Only three out of 1,379 people have antibodies for the novel coronavirus in South Korea, a third round of antibody tests in the country showed Monday, bolstering views aggressive containment efforts might have curbed the prevalence of the virus.
Of the three people who have coronavirus antibodies, two have neutralizing antibodies that could defend cells from pathogens and block infections, according to the Korea Disease Control and Prevention Agency (KDCA).
Of the three people, two were imported cases and the remaining one did not get a virus test, the KDCA said.
The third serology tests were conducted on the 1,379 people nationwide between Aug. 14 and Oct. 31.
The third tests confirmed that there was an undiagnosed person who was infected with the coronavirus in the local community, said Jeong Eun-kyeong, head of the KDCA.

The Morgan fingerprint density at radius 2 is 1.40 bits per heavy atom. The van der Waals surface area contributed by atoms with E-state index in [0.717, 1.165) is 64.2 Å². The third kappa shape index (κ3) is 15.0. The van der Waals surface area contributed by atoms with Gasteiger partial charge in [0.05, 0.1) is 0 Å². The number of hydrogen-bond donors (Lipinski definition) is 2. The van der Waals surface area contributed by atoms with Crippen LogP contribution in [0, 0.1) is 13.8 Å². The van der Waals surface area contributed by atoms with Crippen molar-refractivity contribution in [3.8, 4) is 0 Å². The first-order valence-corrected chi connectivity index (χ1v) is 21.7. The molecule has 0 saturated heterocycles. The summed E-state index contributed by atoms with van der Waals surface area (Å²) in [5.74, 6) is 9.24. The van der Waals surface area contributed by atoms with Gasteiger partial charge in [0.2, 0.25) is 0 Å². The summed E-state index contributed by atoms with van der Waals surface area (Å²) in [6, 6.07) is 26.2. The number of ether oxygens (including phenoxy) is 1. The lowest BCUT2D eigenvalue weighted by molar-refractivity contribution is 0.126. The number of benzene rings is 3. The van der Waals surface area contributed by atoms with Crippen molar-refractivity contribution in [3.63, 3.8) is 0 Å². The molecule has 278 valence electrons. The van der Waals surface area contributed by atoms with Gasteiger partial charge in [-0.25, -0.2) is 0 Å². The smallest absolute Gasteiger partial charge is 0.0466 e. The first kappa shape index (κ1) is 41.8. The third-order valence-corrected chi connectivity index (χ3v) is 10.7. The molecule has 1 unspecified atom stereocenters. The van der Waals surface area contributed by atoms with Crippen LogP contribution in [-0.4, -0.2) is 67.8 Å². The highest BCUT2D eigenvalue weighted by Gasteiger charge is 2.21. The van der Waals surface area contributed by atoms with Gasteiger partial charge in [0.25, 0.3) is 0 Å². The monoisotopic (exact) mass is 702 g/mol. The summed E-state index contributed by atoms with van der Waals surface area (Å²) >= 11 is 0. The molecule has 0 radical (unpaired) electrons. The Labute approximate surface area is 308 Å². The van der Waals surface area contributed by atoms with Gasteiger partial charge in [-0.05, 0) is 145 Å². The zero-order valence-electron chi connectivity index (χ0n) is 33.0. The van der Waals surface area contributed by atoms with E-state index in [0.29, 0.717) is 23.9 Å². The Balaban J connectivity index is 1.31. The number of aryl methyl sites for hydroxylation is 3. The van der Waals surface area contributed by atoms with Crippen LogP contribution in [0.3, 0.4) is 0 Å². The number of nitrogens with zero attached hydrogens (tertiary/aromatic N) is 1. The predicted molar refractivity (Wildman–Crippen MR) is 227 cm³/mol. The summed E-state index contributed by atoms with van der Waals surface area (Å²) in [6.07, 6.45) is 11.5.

The result indicated that herd immunity, which refers to a scenario where enough people in a community develop immunity to an infection so that the infection stops spreading, is impossible in South Korea.
The KDCA said containment efforts are the only way to slow the spread of the virus until an effective vaccine is available.
Experts have also said it is common for people who tested positive for the virus but did not show symptoms to lose their immunity.
The antibody rate of 0.07 percent in South Korea is extremely low, compared with other nations and global cities. New York of the United States had a rate of 24.7 percent, London with 17 percent and Stockholm with 7.3 percent.
Serology tests are known to be in use in Europe, the U.S., Japan and other advanced nations to figure out how many people have been infected with the potentially deadly virus.
South Korea added 271 more COVID-19 cases Monday, raising the total caseload to 31,004, according to the KDCA. (Yonhap)